Bank of England interest rate cuts are set to soften the blow of increased mortgage payments in 2024, top economists have said.
Homeowners face a brighter-than expected picture at the start of the year, as lenders begin to cut their rates – with some fixed-period deals now available at under 4 per cent.
Yet Britons are still facing a £19bn increase in higher mortgage costs between now and the end of 2025 as current deals expire, according to experts at Goldman Sachs.
The investment giant said the forecast was relatively positive – given its previous warnings that the UK was facing a collective £30bn mortgage payment bombshell.
Goldman Sachs said it expects the Bank of England to start cutting the base rate from 5.25 per cent from May – meaning a quicker-than-expected fall in borrowing costs.
James Moberly, an economist at the investment bank, said the fall would mean “a cumulative increase in mortgage payments of £19bn by the end of 2025, notably lower than our previous estimate of roughly £30bn.”
The expert added: “The peak increase in mortgage payments is now likely to be reached in the first half of 2024, much sooner than we previously anticipated.”
The Resolution Foundation think tank has warned that up to 1.5 million households will have to re-mortgage in 2024 – with the average family set to pay an extra £1,800 a year.
The Bank Of England base rate cuts are expected to encourage lenders to offer better-than-expected deals, as economists offered more positive estimates at the start of the year.
The Bank’s monetary policy committee is scheduled to meet again on 1 February to make another decision on interest rates.
City analysts expect the Bank to start slashing rates in the spring, with some economists predicting they could fall as low as 3 per cent by the end of 2024, driving optimism in the market.
But Torsten Bell, the Resolution Foundation’s chief executive, said homeowners should bear in mind that many faced painful hike – even if “the increase in people’s mortgage bills won’t be as painful as they would otherwise have been”.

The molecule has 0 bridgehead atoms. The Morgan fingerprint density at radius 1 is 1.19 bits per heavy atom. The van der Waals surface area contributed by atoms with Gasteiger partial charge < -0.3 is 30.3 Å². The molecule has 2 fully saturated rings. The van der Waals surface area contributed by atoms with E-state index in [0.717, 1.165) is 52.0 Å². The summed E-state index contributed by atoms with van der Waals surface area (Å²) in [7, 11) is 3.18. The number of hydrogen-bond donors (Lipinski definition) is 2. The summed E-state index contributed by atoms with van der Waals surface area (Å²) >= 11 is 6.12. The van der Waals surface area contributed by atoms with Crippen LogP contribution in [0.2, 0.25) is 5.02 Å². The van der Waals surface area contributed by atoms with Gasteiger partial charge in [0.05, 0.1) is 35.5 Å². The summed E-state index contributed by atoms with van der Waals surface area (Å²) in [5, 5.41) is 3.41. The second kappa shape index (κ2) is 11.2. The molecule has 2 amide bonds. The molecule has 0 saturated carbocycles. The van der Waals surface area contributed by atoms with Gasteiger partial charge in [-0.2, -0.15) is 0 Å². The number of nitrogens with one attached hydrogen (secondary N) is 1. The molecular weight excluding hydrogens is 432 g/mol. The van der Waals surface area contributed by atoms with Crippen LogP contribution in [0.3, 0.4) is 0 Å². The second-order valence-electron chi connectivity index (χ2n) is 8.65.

HSBC has launched a headline-grabbing 3.94 per cent five-year fix, with Halifax, TSB and others also announcing cuts to mortgage interest rates. Halifax kickstarted 2024 by cutting its fixed rates by nearly 1 per cent.
The Moneyfacts website said on Thursday that the average rate for two-year fixed deal had fallen from 5.92 per cent to 5.87 per cent.
Nathan Emerson, chief executive at Propertymark said: “We would now hope that the Bank of England gradually starts slashing interest rates in order to further to stimulate growth in the housing market.”
Meanwhile, NatWest chairman Sir Howard Davies raised eyebrows by claiming that it is “not that difficult” to get on the property ladder in the UK.
He made the claim on BBC Radio 4’s Today programme, leading presenter Amol Rajan to say: “To buy a house? In this country? Are we living in the same country, or are you reporting from overseas?”
Mortgage brokers lashed out at the NatWest chief – accusing him of failing to understand the pressure young, would-be first-time buyers are under. Stephen Perkins, managing director at Yellow Brick Mortgages, said Sir Howard “should be ashamed of these comments”.
He added: “It is tiring reading such comments from people who bought their first house for around £10,000 with a minimal deposit and a mortgage at two to three times their income and who are completely out of touch with the challenges first-time buyers face getting on the housing ladder.”
It comes as a leading lender said Britain’s housing market had “beat expectations” in 2023, with the average UK property value ending the year £4,800 higher than it had been at the end of 2022.
Property values increased by 1.7 per cent on average across 2023, Halifax said. Average house prices rose by 1.1 per cent month-on-month in December, the third monthly rise in a row.
The typical UK house price in December 2023 was just over £287,000, up from just over £282,000 in the same month a year earlier.
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